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Hosting Holiday Guests With Celiac Disease, Food Allergies Or Sensitivities?

Academy of Nutrition and Dietetics Offers These Food Safety Tips

CHICAGO, Nov. 20, 2013 /PRNewswire-USNewswire/ -- Food allergies are on the rise, and so is the likelihood that one or more of your holiday guests may have a food allergy, food intolerance or celiac disease—an autoimmune disorder that reacts to gluten. Keep guests safe this holiday season with tips from the Home Food Safety program, a collaboration between the Academy of Nutrition and Dietetics and ConAgra Foods.

"Because reactions may be severe, even life-threatening, food allergies can't be taken lightly," said registered dietitian nutritionist and Academy spokesperson Angela Lemond. "But with planning you can offer a meal with foods that are suitable for those with dietary concerns."

While you may not be familiar with food allergies or gluten-free eating, guests that have these special dietary needs most likely will, Lemond said. "One of the first and most important steps hosts can take to help keep guests safe is to ask them directly about their specific needs, and ask more questions if you are still unclear."

It is important to separate foods as you shop, cook and eat to avoid cross-contact (when the food allergen or gluten is transferred to a food meant to be allergen- or gluten-free). Even a small amount can make guests ill. "Separation is key to avoiding cross-contact," Lemond said.

The Home Food Safety program offers the following tips for those preparing food for guests with food allergies, food intolerances or celiac disease:

Safety Starts at the Store 
  • Learn which ingredients are problematic and read ingredient labels on foods.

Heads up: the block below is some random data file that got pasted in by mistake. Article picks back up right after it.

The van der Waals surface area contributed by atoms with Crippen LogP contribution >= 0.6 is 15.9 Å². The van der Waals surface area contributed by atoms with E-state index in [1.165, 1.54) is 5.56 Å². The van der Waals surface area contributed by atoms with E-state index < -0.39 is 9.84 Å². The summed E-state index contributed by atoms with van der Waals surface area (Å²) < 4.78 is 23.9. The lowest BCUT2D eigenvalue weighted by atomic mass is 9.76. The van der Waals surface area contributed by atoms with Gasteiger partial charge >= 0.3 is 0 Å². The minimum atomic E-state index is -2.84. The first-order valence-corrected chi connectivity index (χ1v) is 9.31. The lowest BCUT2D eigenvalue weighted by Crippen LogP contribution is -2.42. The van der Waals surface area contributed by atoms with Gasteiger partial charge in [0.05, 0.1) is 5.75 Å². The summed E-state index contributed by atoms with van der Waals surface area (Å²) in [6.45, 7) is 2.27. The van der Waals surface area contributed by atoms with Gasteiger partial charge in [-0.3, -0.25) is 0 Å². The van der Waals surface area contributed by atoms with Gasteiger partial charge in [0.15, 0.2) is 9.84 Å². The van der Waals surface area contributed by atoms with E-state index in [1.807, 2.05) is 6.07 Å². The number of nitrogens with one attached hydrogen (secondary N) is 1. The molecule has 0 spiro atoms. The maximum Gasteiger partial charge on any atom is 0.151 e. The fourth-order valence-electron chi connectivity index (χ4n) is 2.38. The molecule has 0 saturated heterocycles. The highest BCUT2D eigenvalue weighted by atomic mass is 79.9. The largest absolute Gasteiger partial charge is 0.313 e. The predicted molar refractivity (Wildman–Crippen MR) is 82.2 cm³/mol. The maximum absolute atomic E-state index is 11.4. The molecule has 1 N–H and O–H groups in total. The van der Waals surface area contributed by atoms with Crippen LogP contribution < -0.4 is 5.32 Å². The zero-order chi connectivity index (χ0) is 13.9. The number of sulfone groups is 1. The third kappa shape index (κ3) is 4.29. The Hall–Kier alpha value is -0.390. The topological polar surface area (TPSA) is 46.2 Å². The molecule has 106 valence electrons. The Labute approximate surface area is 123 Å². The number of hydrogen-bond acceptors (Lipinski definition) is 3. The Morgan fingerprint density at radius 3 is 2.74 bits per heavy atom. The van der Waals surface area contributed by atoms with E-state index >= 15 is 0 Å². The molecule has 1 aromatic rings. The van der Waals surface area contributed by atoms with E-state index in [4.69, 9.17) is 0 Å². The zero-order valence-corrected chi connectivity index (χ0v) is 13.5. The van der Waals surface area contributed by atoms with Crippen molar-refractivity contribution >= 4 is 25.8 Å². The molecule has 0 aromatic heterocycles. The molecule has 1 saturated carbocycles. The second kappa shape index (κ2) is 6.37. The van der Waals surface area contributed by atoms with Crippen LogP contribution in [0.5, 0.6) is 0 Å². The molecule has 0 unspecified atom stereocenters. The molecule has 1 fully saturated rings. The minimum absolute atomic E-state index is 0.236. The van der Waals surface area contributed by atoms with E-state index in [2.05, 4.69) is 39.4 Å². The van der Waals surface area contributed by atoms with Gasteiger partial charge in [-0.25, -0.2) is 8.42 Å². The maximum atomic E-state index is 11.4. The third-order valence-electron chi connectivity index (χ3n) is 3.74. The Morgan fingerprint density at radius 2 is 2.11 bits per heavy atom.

• When shopping, keep problematic foods in plastic bags or place them in a second cart, and keep them separate at checkout and in the car.
  • Avoid foods from bulk bins, hot/cold salad bars and the deli counter, as these are common sites for cross-contact.

Set Up a Storage SystemIf you can't keep the entire house free from the problematic food:
  • Label allergen and/or gluten-free foods to avoid confusion and place gluten- and allergen-containing foods on shelves below allergen/gluten-free foods.

Conscious Cooking is Key
  • Use separate sets of utensils, cookware and cooking tools, and small appliances (toasters and blenders).
  • Prepare and cook allergen/gluten-free dishes first and in/on cleaned equipment and surfaces.
  • If possible, dedicate a kitchen space to allergen/gluten-free preparation.

Wash and Sterilize
  • Wash and sterilize everything coming into contact with the allergen/gluten-free food being prepared.
  • Wash hands with warm, soapy water for 20 seconds.
  • Change gloves and aprons.
  • To clean surfaces and larger appliances, use a dry towel to wipe down crumbs first, then wash or sterilize.

Avoid Cross-Contact while Serving
  • Serve allergen/gluten-free guests first and carry their dishes separate from others.
  • Cross-contact with an allergen or gluten through condiments is common due to double-dipping with a utensil. Choose squeeze bottles when possible to eliminate double dipping, and clearly label the option that is free from the allergen or gluten.
  • Avoid "make-your-own" dishes with high risk for cross-contact, including sundaes, salads and topping bars.

Learn more about the differences between food allergies, celiac disease and gluten sensitivity, as well as how to prevent cross-contact at home. And as you're preparing for the holidays, download our Holiday Helper tip sheet and the Kitchen Safety Checklist to ensure you're equipped for a happy and healthy holiday.

"With a bit of preparation and communication, your guests can focus on appreciating the meal and time spent with family and friends, rather than their food allergy or celiac disease," Lemond said. "And isn't that what the holidays are all about?"

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